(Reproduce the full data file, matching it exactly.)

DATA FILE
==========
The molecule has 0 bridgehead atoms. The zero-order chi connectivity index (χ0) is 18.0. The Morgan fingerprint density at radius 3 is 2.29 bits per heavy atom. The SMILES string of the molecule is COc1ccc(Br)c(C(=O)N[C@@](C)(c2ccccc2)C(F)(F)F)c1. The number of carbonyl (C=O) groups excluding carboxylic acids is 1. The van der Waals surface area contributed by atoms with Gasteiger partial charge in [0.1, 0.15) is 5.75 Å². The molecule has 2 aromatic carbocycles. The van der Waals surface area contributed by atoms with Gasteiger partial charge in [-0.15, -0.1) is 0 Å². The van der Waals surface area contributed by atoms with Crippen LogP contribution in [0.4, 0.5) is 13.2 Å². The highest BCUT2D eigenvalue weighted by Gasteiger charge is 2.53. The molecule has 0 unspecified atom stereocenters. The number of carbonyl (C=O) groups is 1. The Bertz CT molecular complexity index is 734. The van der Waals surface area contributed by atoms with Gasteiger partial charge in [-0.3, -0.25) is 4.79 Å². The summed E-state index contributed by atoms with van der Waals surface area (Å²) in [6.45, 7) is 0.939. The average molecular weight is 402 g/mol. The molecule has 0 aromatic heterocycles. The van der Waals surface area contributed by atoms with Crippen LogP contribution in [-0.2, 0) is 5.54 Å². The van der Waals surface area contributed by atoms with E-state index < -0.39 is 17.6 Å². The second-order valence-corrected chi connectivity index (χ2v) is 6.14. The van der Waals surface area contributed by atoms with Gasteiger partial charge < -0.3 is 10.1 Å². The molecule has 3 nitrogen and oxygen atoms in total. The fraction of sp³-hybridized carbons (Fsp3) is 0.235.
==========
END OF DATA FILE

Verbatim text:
The molecule has 0 bridgehead atoms. The zero-order chi connectivity index (χ0) is 18.0. The Morgan fingerprint density at radius 3 is 2.29 bits per heavy atom. The SMILES string of the molecule is COc1ccc(Br)c(C(=O)N[C@@](C)(c2ccccc2)C(F)(F)F)c1. The number of carbonyl (C=O) groups excluding carboxylic acids is 1. The van der Waals surface area contributed by atoms with Gasteiger partial charge in [0.1, 0.15) is 5.75 Å². The molecule has 2 aromatic carbocycles. The van der Waals surface area contributed by atoms with Gasteiger partial charge in [-0.15, -0.1) is 0 Å². The van der Waals surface area contributed by atoms with Crippen LogP contribution in [0.4, 0.5) is 13.2 Å². The highest BCUT2D eigenvalue weighted by Gasteiger charge is 2.53. The molecule has 0 unspecified atom stereocenters. The number of carbonyl (C=O) groups is 1. The Bertz CT molecular complexity index is 734. The van der Waals surface area contributed by atoms with Gasteiger partial charge in [-0.3, -0.25) is 4.79 Å². The summed E-state index contributed by atoms with van der Waals surface area (Å²) in [6.45, 7) is 0.939. The average molecular weight is 402 g/mol. The molecule has 0 aromatic heterocycles. The van der Waals surface area contributed by atoms with Crippen LogP contribution in [-0.2, 0) is 5.54 Å². The van der Waals surface area contributed by atoms with E-state index < -0.39 is 17.6 Å². The second-order valence-corrected chi connectivity index (χ2v) is 6.14. The van der Waals surface area contributed by atoms with Gasteiger partial charge < -0.3 is 10.1 Å². The molecule has 3 nitrogen and oxygen atoms in total. The fraction of sp³-hybridized carbons (Fsp3) is 0.235.